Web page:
Please pray today for all the orthodox at General Convention that the Lord would show them what He requires, that He would encourage and strengthen their hearts, and that they would be faithful and hear His well done at the end, no matter what others around them may say. May Jesus be glorified in and through them today, and may He lift them up.

Some of those calling for prayer, who are either at GC or who are committed to praying for GC include:

Fr. Tim Fountain

The Rev. John Burwell [at GC – deputy from SC]

Mary Ailes

Cherie Wetzel  (at GC, reporting for Anglicans United)

Fr. Dan Martins (at GC, Bishop of Springfield)

Read their posts and cry out to the Lord for all who will have to seek the Lord as to “what next.”

Fr. Tim Fountain, a wonderful cyber friend and former contributor here at L&B, has summed up well some of the key matters for prayer in his post at Stand Firm this morning, which I’ve linked above:

The Epistle in today’s Daily Offices reminds me to pray for all at General Convention.  We all stand in need every moment of every day.  All of us have sins “known and unknown” that separate us from God, and forces of the world, the flesh and the devil assailing us with deceptions of all sorts.  Yet we have Jesus who has overcome those forces and intercedes for us as the constant, perfect offering to our Father in heaven.  We need to join Jesus in his intercession for those at GC, not for unrealistic outcomes, but for any who still understand him as their Savior to be covered by his perfect offering, even in their sins and gullibility to deceptions.  We certainly need to pray for those who don’t believe the Gospel of salvation, that they hear and receive it.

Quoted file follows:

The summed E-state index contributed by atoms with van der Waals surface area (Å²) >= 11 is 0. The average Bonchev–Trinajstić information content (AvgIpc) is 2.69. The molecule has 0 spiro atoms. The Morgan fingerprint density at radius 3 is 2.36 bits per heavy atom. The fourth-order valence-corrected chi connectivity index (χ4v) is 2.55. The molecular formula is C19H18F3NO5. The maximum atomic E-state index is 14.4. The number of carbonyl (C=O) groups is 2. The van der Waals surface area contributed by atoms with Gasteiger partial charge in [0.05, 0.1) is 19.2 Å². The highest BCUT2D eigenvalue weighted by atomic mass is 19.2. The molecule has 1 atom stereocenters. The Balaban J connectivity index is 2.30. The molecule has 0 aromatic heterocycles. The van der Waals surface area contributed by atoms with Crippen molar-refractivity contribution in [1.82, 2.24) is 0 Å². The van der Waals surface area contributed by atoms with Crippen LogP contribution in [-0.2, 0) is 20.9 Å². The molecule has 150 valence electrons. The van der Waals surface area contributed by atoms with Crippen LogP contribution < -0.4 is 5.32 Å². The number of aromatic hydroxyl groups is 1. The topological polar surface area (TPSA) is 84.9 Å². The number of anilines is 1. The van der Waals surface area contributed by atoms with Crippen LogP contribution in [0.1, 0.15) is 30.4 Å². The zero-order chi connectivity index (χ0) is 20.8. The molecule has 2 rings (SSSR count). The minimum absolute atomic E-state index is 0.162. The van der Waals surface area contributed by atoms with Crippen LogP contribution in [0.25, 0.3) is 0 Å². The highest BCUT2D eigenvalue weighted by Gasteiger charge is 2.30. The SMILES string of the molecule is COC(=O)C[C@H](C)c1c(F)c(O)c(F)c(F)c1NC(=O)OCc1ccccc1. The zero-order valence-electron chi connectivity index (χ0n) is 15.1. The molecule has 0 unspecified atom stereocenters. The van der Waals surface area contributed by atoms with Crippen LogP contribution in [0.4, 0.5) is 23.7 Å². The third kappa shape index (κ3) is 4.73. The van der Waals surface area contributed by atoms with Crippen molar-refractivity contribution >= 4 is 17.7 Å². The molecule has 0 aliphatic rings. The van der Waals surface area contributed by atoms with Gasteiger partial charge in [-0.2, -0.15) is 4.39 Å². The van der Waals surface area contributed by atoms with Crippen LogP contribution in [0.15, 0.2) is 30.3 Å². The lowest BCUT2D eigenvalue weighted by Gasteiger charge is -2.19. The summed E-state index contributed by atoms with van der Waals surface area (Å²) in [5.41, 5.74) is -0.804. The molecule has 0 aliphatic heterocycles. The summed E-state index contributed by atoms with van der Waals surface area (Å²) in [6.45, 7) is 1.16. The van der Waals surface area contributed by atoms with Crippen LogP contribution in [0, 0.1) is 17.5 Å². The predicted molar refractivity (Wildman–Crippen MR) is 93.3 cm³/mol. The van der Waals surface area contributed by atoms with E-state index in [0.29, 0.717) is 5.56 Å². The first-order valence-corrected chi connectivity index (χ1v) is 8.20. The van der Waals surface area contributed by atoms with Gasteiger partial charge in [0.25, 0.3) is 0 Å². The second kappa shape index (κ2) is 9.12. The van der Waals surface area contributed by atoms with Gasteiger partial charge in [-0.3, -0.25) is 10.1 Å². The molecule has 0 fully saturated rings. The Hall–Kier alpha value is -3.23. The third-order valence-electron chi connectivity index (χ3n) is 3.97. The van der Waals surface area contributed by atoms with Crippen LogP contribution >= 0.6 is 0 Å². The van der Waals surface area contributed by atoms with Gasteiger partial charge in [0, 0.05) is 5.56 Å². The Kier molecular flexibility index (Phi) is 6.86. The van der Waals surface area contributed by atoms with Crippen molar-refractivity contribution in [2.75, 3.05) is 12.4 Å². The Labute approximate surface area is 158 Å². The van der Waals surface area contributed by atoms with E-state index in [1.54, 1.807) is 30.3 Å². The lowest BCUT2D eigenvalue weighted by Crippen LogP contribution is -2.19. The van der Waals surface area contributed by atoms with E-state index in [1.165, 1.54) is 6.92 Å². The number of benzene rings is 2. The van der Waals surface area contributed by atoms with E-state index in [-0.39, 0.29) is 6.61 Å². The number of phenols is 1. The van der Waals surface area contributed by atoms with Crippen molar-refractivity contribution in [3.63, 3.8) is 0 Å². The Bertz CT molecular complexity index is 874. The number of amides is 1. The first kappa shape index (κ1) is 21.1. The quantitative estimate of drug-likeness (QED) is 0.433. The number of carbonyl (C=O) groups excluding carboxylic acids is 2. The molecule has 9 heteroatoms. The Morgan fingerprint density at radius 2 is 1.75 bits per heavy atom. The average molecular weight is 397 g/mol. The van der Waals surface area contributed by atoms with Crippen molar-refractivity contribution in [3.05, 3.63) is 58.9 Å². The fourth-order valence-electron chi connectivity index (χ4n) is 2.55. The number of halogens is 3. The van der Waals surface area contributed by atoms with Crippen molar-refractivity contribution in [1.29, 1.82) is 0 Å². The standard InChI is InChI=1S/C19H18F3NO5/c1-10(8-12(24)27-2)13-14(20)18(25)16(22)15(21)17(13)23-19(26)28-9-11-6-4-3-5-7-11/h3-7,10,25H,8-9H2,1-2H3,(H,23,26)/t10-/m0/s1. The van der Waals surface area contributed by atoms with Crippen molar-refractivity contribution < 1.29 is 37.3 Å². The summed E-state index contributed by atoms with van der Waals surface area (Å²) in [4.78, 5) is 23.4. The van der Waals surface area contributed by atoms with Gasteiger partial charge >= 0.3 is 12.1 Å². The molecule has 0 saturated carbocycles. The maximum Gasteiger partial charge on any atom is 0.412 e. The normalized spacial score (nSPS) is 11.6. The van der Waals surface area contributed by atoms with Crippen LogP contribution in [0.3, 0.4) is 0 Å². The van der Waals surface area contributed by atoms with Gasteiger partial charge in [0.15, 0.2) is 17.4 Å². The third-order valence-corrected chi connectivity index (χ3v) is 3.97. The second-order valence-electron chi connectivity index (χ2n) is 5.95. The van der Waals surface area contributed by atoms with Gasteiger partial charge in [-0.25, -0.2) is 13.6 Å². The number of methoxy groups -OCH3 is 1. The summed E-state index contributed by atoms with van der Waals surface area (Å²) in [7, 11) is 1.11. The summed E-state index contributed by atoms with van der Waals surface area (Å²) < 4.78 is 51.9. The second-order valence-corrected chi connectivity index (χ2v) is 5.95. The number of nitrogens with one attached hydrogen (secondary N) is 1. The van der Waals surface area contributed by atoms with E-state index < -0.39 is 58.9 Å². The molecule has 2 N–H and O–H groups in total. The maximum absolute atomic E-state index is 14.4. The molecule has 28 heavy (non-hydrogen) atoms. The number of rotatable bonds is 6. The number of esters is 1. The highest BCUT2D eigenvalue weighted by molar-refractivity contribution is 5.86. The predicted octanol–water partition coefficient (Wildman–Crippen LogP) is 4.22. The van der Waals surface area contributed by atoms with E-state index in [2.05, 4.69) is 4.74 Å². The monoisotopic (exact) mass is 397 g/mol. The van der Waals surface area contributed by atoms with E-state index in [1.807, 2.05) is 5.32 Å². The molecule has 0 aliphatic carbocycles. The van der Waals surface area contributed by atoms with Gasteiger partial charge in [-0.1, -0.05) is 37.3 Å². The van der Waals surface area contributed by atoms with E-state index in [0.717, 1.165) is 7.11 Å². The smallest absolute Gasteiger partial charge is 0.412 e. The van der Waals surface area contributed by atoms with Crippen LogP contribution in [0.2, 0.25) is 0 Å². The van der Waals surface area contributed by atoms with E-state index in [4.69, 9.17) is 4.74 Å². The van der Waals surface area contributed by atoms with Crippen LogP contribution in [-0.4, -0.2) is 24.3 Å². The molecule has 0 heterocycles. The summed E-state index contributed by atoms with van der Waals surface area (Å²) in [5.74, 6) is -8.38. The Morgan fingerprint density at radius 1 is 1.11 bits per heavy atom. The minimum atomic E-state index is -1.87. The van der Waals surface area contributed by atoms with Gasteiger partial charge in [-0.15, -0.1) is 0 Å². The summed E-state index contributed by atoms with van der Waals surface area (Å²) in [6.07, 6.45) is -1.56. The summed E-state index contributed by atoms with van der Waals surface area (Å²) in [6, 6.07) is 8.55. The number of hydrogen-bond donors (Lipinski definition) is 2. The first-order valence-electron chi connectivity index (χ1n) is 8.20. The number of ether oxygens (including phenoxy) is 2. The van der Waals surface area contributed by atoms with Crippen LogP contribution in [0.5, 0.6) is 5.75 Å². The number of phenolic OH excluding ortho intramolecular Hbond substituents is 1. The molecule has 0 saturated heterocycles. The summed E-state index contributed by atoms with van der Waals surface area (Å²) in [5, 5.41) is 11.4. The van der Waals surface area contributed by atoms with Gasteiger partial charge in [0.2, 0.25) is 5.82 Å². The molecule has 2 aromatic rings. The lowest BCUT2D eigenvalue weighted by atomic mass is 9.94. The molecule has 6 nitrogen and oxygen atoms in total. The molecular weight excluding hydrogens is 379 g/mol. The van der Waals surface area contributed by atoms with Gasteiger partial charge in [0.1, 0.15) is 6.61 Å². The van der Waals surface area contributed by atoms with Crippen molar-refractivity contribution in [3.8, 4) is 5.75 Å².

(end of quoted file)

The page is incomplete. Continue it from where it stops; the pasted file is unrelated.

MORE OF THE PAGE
Amen.

– Karen B., Lent & Beyond founder

——

Update:  A commenter at SF has linked a short call for prayer (via Facebook) from The Rev. David Thurwell, one of the clergy deputies from the Dio. of  SC.  Read it here.


GC2012–the first intercession of Moses

July 9, 2012

The TEC HoB overwhelmingly passes same sex union blessing authorization.

Exodus 32:11-14 (NIV)
But Moses sought the favor of the Lord his God. “Lord,” he said, “why should your anger burn against your people, whom you brought out of Egypt with great power and a mighty hand? Why should the Egyptians say, ‘It was with evil intent that he brought them out, to kill them in the mountains and to wipe them off the face of the earth’? Turn from your fierce anger; relent and do not bring disaster on your people. Remember your servants Abraham, Isaac and Israel, to whom you swore by your own self: ‘I will make your descendants as numerous as the stars in the sky and I will give your descendants all this land I promised them, and it will be their inheritance forever.’” Then the Lord relented and did not bring on his people the disaster he had threatened.